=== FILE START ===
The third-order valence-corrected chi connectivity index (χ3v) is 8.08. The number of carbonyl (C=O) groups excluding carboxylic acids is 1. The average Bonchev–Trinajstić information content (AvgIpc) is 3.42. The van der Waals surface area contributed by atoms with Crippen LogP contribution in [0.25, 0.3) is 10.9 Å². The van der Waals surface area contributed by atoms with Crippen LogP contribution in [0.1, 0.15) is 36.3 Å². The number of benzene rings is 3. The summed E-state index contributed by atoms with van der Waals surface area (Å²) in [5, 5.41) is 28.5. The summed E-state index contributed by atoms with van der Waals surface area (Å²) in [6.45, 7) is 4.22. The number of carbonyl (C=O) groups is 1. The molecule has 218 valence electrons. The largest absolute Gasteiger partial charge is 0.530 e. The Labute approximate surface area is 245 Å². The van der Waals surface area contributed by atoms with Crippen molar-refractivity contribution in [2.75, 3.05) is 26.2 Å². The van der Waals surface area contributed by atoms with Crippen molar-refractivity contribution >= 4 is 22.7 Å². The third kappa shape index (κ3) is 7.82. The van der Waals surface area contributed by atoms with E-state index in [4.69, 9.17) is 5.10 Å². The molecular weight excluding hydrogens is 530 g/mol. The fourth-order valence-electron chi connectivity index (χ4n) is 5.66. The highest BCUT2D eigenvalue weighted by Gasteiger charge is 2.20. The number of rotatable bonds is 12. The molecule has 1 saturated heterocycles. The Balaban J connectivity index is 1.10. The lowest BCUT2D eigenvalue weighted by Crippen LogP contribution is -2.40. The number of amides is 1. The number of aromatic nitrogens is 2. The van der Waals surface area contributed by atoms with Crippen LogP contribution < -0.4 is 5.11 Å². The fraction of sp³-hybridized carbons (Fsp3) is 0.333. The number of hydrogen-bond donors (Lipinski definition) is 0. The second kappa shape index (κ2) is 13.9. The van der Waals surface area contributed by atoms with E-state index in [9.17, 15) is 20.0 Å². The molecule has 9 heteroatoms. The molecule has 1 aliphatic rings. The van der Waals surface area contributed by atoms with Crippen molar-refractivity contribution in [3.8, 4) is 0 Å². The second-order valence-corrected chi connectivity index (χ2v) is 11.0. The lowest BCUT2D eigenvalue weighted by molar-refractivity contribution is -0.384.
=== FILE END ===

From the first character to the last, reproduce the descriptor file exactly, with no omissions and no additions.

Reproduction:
The third-order valence-corrected chi connectivity index (χ3v) is 8.08. The number of carbonyl (C=O) groups excluding carboxylic acids is 1. The average Bonchev–Trinajstić information content (AvgIpc) is 3.42. The van der Waals surface area contributed by atoms with Crippen LogP contribution in [0.25, 0.3) is 10.9 Å². The van der Waals surface area contributed by atoms with Crippen LogP contribution in [0.1, 0.15) is 36.3 Å². The number of benzene rings is 3. The summed E-state index contributed by atoms with van der Waals surface area (Å²) in [5, 5.41) is 28.5. The summed E-state index contributed by atoms with van der Waals surface area (Å²) in [6.45, 7) is 4.22. The number of carbonyl (C=O) groups is 1. The molecule has 218 valence electrons. The largest absolute Gasteiger partial charge is 0.530 e. The Labute approximate surface area is 245 Å². The van der Waals surface area contributed by atoms with Crippen molar-refractivity contribution in [2.75, 3.05) is 26.2 Å². The van der Waals surface area contributed by atoms with Crippen molar-refractivity contribution >= 4 is 22.7 Å². The third kappa shape index (κ3) is 7.82. The van der Waals surface area contributed by atoms with E-state index in [4.69, 9.17) is 5.10 Å². The molecular weight excluding hydrogens is 530 g/mol. The fourth-order valence-electron chi connectivity index (χ4n) is 5.66. The highest BCUT2D eigenvalue weighted by Gasteiger charge is 2.20. The number of rotatable bonds is 12. The molecule has 1 saturated heterocycles. The Balaban J connectivity index is 1.10. The lowest BCUT2D eigenvalue weighted by Crippen LogP contribution is -2.40. The number of amides is 1. The number of aromatic nitrogens is 2. The van der Waals surface area contributed by atoms with Crippen LogP contribution < -0.4 is 5.11 Å². The fraction of sp³-hybridized carbons (Fsp3) is 0.333. The number of hydrogen-bond donors (Lipinski definition) is 0. The second kappa shape index (κ2) is 13.9. The van der Waals surface area contributed by atoms with E-state index in [9.17, 15) is 20.0 Å². The molecule has 9 heteroatoms. The molecule has 1 aliphatic rings. The van der Waals surface area contributed by atoms with Crippen molar-refractivity contribution in [3.8, 4) is 0 Å². The second-order valence-corrected chi connectivity index (χ2v) is 11.0. The lowest BCUT2D eigenvalue weighted by molar-refractivity contribution is -0.384.